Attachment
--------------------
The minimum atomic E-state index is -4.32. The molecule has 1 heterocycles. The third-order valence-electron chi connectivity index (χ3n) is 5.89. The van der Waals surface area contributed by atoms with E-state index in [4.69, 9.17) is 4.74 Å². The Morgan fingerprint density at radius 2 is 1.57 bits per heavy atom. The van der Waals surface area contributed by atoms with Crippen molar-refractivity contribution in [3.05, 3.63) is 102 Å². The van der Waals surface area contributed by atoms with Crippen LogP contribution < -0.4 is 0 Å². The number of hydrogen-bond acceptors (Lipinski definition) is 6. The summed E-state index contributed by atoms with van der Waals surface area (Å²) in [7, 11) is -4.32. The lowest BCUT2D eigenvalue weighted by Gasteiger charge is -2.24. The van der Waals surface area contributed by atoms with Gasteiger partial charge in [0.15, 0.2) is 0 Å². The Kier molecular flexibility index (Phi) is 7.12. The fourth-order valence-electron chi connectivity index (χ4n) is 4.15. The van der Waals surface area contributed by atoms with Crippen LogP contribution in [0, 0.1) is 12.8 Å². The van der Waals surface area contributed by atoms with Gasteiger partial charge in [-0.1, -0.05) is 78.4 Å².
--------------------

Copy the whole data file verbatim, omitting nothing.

The minimum atomic E-state index is -4.32. The molecule has 1 heterocycles. The third-order valence-electron chi connectivity index (χ3n) is 5.89. The van der Waals surface area contributed by atoms with E-state index in [4.69, 9.17) is 4.74 Å². The Morgan fingerprint density at radius 2 is 1.57 bits per heavy atom. The van der Waals surface area contributed by atoms with Crippen molar-refractivity contribution in [3.05, 3.63) is 102 Å². The van der Waals surface area contributed by atoms with Crippen LogP contribution < -0.4 is 0 Å². The number of hydrogen-bond acceptors (Lipinski definition) is 6. The summed E-state index contributed by atoms with van der Waals surface area (Å²) in [7, 11) is -4.32. The lowest BCUT2D eigenvalue weighted by Gasteiger charge is -2.24. The van der Waals surface area contributed by atoms with Gasteiger partial charge in [0.15, 0.2) is 0 Å². The Kier molecular flexibility index (Phi) is 7.12. The fourth-order valence-electron chi connectivity index (χ4n) is 4.15. The van der Waals surface area contributed by atoms with Crippen LogP contribution in [0, 0.1) is 12.8 Å². The van der Waals surface area contributed by atoms with Gasteiger partial charge in [-0.1, -0.05) is 78.4 Å².